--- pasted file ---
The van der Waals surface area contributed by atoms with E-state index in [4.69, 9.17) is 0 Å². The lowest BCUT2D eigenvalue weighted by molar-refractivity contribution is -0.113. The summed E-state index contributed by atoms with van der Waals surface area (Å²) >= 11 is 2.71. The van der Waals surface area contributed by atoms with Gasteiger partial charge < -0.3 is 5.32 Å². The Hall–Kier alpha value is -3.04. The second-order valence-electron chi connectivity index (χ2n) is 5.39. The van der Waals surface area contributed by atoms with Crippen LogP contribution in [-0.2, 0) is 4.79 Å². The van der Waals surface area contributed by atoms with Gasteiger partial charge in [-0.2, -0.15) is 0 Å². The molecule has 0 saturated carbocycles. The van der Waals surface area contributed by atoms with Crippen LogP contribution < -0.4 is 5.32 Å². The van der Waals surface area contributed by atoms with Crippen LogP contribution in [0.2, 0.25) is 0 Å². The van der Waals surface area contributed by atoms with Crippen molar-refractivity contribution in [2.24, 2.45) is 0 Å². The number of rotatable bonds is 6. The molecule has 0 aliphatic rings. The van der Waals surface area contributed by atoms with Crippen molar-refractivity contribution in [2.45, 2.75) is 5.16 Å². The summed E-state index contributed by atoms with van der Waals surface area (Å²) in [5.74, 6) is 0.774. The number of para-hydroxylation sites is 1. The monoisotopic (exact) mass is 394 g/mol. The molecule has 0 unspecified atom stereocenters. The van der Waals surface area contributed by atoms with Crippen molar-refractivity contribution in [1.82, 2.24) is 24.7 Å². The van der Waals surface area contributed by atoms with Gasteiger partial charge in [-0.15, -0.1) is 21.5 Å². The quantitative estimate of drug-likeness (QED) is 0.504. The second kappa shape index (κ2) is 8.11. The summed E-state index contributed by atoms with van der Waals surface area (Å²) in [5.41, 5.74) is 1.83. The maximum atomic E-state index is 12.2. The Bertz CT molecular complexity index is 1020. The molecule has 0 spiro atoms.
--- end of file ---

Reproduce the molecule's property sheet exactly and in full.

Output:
The van der Waals surface area contributed by atoms with E-state index in [4.69, 9.17) is 0 Å². The lowest BCUT2D eigenvalue weighted by molar-refractivity contribution is -0.113. The summed E-state index contributed by atoms with van der Waals surface area (Å²) >= 11 is 2.71. The van der Waals surface area contributed by atoms with Gasteiger partial charge < -0.3 is 5.32 Å². The Hall–Kier alpha value is -3.04. The second-order valence-electron chi connectivity index (χ2n) is 5.39. The van der Waals surface area contributed by atoms with Crippen LogP contribution in [-0.2, 0) is 4.79 Å². The van der Waals surface area contributed by atoms with Gasteiger partial charge in [-0.2, -0.15) is 0 Å². The molecule has 0 saturated carbocycles. The van der Waals surface area contributed by atoms with Crippen LogP contribution < -0.4 is 5.32 Å². The van der Waals surface area contributed by atoms with Crippen LogP contribution in [0.2, 0.25) is 0 Å². The van der Waals surface area contributed by atoms with Crippen molar-refractivity contribution in [2.24, 2.45) is 0 Å². The number of rotatable bonds is 6. The molecule has 0 aliphatic rings. The van der Waals surface area contributed by atoms with Crippen molar-refractivity contribution in [2.45, 2.75) is 5.16 Å². The summed E-state index contributed by atoms with van der Waals surface area (Å²) in [5.74, 6) is 0.774. The number of para-hydroxylation sites is 1. The monoisotopic (exact) mass is 394 g/mol. The molecule has 0 unspecified atom stereocenters. The van der Waals surface area contributed by atoms with Crippen molar-refractivity contribution in [1.82, 2.24) is 24.7 Å². The van der Waals surface area contributed by atoms with Gasteiger partial charge in [-0.15, -0.1) is 21.5 Å². The quantitative estimate of drug-likeness (QED) is 0.504. The second kappa shape index (κ2) is 8.11. The summed E-state index contributed by atoms with van der Waals surface area (Å²) in [5.41, 5.74) is 1.83. The maximum atomic E-state index is 12.2. The Bertz CT molecular complexity index is 1020. The molecule has 0 spiro atoms.